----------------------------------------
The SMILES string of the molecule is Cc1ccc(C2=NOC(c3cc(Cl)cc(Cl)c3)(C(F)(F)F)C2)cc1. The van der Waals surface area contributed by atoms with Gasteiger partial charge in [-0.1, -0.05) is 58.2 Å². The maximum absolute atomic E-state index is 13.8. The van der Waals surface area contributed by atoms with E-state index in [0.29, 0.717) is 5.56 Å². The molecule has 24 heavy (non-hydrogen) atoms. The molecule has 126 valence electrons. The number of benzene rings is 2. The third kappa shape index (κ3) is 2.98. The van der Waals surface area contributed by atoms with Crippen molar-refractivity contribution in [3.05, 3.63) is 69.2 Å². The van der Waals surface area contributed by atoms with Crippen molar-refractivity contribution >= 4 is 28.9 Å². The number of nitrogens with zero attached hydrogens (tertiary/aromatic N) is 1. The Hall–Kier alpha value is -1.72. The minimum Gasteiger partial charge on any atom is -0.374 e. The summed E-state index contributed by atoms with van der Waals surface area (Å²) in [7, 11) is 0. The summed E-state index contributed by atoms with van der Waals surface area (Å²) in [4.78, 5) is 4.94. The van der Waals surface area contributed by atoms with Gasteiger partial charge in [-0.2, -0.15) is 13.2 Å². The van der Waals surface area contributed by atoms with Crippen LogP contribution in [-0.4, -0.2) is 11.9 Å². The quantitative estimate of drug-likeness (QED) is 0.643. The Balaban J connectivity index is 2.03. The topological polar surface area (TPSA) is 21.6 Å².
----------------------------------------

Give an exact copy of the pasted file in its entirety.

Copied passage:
The SMILES string of the molecule is Cc1ccc(C2=NOC(c3cc(Cl)cc(Cl)c3)(C(F)(F)F)C2)cc1. The van der Waals surface area contributed by atoms with Gasteiger partial charge in [-0.1, -0.05) is 58.2 Å². The maximum absolute atomic E-state index is 13.8. The van der Waals surface area contributed by atoms with E-state index in [0.29, 0.717) is 5.56 Å². The molecule has 24 heavy (non-hydrogen) atoms. The molecule has 126 valence electrons. The number of benzene rings is 2. The third kappa shape index (κ3) is 2.98. The van der Waals surface area contributed by atoms with Crippen molar-refractivity contribution in [3.05, 3.63) is 69.2 Å². The van der Waals surface area contributed by atoms with Crippen molar-refractivity contribution >= 4 is 28.9 Å². The number of nitrogens with zero attached hydrogens (tertiary/aromatic N) is 1. The Hall–Kier alpha value is -1.72. The minimum Gasteiger partial charge on any atom is -0.374 e. The summed E-state index contributed by atoms with van der Waals surface area (Å²) in [7, 11) is 0. The summed E-state index contributed by atoms with van der Waals surface area (Å²) in [4.78, 5) is 4.94. The van der Waals surface area contributed by atoms with Gasteiger partial charge in [-0.2, -0.15) is 13.2 Å². The van der Waals surface area contributed by atoms with Crippen LogP contribution in [-0.4, -0.2) is 11.9 Å². The quantitative estimate of drug-likeness (QED) is 0.643. The Balaban J connectivity index is 2.03. The topological polar surface area (TPSA) is 21.6 Å².